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Feature-based Vs direct alignment

Both feature-based and area-based alignment have their own pros and cons. In principle, feature-based matching is invariant to the strength of the geometric deformation, while it may fail when the image content is weakly-textured, periodic etc. On the other hand, area-based (direct) alignment methods are able to align such images, while they need a good initialisation when the deformation is strong, in order to avoid being trapped in local extrema. Therefore, combining the methods might be a better choice in some cases. In what follows, we verify the pros and cons of each method alone, and show the potential of their combination.

Where the feature matching fails

Let us consider the two following pairs of images. A homography relates the Chess images, while a Euclidean transform relates the Triangle images. (Strictly speaking, the real transformation for Chess pair should be lens-undistortion+homography).

Chess Image (to be warped) Chess Template

 

   
Triangle Image (to be warped) Triangle Template

While the extraction of features in the Triangle pair makes no sense, we are able to extract SURF features [4] from the Chess pair. Even so, the periodic content of images may make the matching unreliable. Let us load the images, extract features and match the descriptors.

>> img = imread('chessImage.png'); 
>> tmp = imread('chessTemplate.png');
>> [d1, l1] = iat_surf(img,128);
>> [d2, l2] = iat_surf(tmp,128);
>> [map, match, imgInd, tmpInd] = iat_match_features(d1,d2,.95);
>> iat_plot_correspondences(img,tmp,l1(imgInd,1:2)',l2(tmpInd,1:2)');

 

Correspondences

 

As shown, only arbitrary correspondences are obtained owing to the periodic content. We intentionally use a high angle-ratio (in the function iat_match_features) to get more correspondences. Apparently, even a RANSAC-based scheme [5] would not be able to filter out the mismatches. Note that we here ignore the fact that a chessboard appears, as opposed to the calibration scenario.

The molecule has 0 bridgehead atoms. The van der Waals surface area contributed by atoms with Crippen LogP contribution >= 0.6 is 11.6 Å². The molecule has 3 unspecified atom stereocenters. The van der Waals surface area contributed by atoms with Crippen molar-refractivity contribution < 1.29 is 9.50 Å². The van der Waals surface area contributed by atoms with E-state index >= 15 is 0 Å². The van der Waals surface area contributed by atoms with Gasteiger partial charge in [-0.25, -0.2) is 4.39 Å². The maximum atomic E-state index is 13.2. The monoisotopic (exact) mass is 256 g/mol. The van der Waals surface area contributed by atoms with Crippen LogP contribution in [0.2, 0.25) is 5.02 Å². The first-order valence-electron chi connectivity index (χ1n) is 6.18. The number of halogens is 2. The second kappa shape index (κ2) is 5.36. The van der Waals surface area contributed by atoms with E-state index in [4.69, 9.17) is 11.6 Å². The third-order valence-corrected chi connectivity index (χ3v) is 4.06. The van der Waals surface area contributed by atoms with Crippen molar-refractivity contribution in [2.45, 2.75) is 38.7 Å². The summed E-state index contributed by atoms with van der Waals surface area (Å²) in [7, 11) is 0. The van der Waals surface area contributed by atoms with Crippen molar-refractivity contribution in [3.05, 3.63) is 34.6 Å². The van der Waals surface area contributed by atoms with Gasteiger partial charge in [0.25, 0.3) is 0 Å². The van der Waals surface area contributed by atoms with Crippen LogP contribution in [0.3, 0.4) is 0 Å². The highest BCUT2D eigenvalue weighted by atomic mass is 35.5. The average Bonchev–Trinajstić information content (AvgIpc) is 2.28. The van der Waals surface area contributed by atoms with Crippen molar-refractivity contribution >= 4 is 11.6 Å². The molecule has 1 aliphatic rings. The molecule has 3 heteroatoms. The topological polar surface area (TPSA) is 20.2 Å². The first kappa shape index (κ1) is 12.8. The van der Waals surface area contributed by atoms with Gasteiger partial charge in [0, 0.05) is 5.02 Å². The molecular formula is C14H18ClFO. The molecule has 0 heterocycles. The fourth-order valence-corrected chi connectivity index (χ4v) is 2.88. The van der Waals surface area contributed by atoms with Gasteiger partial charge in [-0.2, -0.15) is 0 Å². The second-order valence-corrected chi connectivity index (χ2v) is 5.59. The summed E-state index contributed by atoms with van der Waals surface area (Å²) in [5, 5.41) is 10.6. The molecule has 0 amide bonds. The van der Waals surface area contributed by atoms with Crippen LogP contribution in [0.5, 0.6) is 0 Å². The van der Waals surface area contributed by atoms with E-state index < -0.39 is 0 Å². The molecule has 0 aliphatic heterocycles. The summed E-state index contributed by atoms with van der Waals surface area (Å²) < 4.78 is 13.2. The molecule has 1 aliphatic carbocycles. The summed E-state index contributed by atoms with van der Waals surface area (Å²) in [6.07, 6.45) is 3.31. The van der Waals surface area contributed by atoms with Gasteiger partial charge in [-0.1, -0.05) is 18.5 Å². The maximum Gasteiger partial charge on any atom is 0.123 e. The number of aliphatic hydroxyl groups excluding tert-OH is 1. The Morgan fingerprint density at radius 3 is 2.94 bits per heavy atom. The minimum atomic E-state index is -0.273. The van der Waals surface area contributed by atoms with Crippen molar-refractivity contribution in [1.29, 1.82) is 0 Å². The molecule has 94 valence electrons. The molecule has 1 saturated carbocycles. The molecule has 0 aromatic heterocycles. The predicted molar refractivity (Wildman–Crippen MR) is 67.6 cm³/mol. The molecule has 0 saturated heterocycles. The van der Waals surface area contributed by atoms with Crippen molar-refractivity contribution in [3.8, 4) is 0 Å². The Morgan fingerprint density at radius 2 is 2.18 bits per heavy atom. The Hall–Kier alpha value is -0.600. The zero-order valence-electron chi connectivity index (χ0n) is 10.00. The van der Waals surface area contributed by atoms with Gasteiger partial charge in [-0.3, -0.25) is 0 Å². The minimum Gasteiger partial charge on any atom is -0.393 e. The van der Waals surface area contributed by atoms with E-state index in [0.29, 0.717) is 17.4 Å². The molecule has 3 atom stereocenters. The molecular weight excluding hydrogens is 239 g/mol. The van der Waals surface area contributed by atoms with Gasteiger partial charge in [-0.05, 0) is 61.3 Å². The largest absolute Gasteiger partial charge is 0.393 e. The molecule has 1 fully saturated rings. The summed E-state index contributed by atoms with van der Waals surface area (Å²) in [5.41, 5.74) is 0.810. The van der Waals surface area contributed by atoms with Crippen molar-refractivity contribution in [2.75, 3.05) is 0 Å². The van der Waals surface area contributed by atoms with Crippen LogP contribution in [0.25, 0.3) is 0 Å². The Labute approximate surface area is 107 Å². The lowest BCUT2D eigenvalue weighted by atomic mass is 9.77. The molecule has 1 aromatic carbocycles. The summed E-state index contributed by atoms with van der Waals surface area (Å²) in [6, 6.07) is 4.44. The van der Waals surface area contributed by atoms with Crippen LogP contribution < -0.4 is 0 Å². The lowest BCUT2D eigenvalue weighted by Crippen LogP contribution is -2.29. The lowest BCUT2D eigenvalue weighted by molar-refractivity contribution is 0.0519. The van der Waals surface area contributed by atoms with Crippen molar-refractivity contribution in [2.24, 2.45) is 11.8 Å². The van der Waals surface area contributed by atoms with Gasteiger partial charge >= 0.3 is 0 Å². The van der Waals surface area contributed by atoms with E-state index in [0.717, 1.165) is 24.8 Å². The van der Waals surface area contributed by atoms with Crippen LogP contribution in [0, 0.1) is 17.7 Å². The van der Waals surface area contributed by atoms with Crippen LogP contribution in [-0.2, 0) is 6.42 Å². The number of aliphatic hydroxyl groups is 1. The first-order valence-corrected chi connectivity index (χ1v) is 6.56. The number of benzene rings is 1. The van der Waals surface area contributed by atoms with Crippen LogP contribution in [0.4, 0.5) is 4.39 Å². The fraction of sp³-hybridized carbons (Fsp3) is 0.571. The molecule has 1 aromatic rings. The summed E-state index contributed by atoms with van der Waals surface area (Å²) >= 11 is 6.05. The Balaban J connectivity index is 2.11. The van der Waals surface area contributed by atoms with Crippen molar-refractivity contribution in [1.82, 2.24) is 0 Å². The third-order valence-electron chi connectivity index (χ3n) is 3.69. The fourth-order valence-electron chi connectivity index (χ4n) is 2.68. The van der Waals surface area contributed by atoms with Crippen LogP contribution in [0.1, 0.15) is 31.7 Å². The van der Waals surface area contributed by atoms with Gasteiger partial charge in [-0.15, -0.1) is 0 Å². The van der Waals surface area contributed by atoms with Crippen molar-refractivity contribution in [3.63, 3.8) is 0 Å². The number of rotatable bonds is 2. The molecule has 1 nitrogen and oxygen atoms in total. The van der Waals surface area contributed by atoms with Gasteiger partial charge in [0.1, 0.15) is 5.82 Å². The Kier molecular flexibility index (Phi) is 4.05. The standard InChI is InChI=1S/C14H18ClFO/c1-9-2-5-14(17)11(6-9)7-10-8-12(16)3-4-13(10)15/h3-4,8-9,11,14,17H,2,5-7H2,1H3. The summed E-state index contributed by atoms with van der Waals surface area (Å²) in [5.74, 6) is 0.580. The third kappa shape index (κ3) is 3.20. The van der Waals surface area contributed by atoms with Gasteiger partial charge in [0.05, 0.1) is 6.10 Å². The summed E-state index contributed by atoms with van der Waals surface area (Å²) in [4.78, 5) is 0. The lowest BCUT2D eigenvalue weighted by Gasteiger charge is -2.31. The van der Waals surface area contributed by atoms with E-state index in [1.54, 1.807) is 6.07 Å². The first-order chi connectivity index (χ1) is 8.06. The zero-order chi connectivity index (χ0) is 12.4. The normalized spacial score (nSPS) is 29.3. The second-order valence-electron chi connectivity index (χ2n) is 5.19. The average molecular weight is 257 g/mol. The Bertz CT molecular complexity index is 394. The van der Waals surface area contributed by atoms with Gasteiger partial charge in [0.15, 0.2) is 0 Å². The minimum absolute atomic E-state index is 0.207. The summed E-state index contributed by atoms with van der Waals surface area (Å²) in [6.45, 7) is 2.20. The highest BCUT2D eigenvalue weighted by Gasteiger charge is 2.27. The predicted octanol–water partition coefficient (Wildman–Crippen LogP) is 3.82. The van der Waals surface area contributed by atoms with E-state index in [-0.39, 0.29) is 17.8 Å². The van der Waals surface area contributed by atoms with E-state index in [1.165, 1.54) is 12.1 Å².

Area-based alignment can easily deal with such images. For example, the alignment of Chess pair can be done as follows:

>> par.transform = 'homography'; par.levels = 1; par.iterations = 30;
>> ECCWarp = iat_ecc(img, tmp, par);

Then, we can warp the image img and compare it with the template tmp :

>> [M,N] = size(tmp);
>> [wimECC, supECC] = iat_inverse_warping(img, ECCWarp, par.transform, 1:N, 1:M);
>> [~, errorECC] = iat_error2gray(tmp,wimECC,supECC);
>> figure; imshow(tmp); figure; imshow(uint8(wimECC)); figure;imshow(errorECC);

 

Template Warped image Alignment error
(lower error=more white)

As shown above, the warped image is very close to the template. Gray variations in the error image (mostly in black squares) are due to the intensity variation in images. It is worth pointing out here that, unlike ECC, Lucas-Kanade may fail here because the image, whose gradient information is used towards the alignment, is noisy and has not very similar appearance compared to the template. However, if you change the role of image and template, Lucas-Kanade should be able to register the images.

It makes sense here to show the mosaic we obtain with the final warp:

>> mosaicECC = iat_mosaic(tmp,img,ECCWarp);
>> figure; imshow(uint8(mosaicECC));

 

Mosaic

Triangle image pair is a simpler case and both Lucas-Kanade [1] and ECC [2] are able to register them. For example, we use the Lucas-Kanade algorithm here:

>> img = imread('triangleImage.png'); 
>> tmp = imread('triangleTemplate.png');
>> par.transform = 'euclidean'; par.iterations = 15;
>> LKWarp = iat_LucasKanade(img, tmp, par);
>> [M,N] = size(tmp);
>> [wimLK, supLK] = iat_inverse_warping(img, LKWarp, par.transform, 1:N, 1:M);
>> [~, errorLK] = iat_error2gray(tmp,wimLK,supLK);
>> figure; imshow(tmp); figure; imshow(uint8(wimLK)); figure;imshow(errorLK);

 

Template Warped image Alignment error
(lower error=more white)

Where the direct method fails

Recall the pair of the text images:

Template Image (to be warped)

The rotation angle between these images is about 10 degrees. Direct methods cannot resolve this case because they are trapped in local extrema without being properly initialized. It is important to note here that such a rotation with another image content can be resolved with a direct method, i.e., it is the image content which makes this case more difficult. Running ECC, we get the following warped image, even if we choose a multi-resolution alignment:

>> img = imread('textImage.png'); 
>> tmp = imread('textTemplate.png');
>> par.transform = 'affine'; par.iterations = 25; par.levels = 3;
>> ECCWarp = iat_ecc(img, tmp, par);
>> [M,N] = size(tmp);
>> [wimECC, supECC] = iat_inverse_warping(img, ECCWarp, par.transform, 1:N, 1:M);
>> figure; imshow(uint8(wimECC));
Warped text Image

Apparently, the above warped image cannot be registered with the template one. As with any non-linear optimization algorithm, global optimum can be reached after a proper initialization. Let us consider here an initial transform, with 8 degrees rotation and some reasonable translation.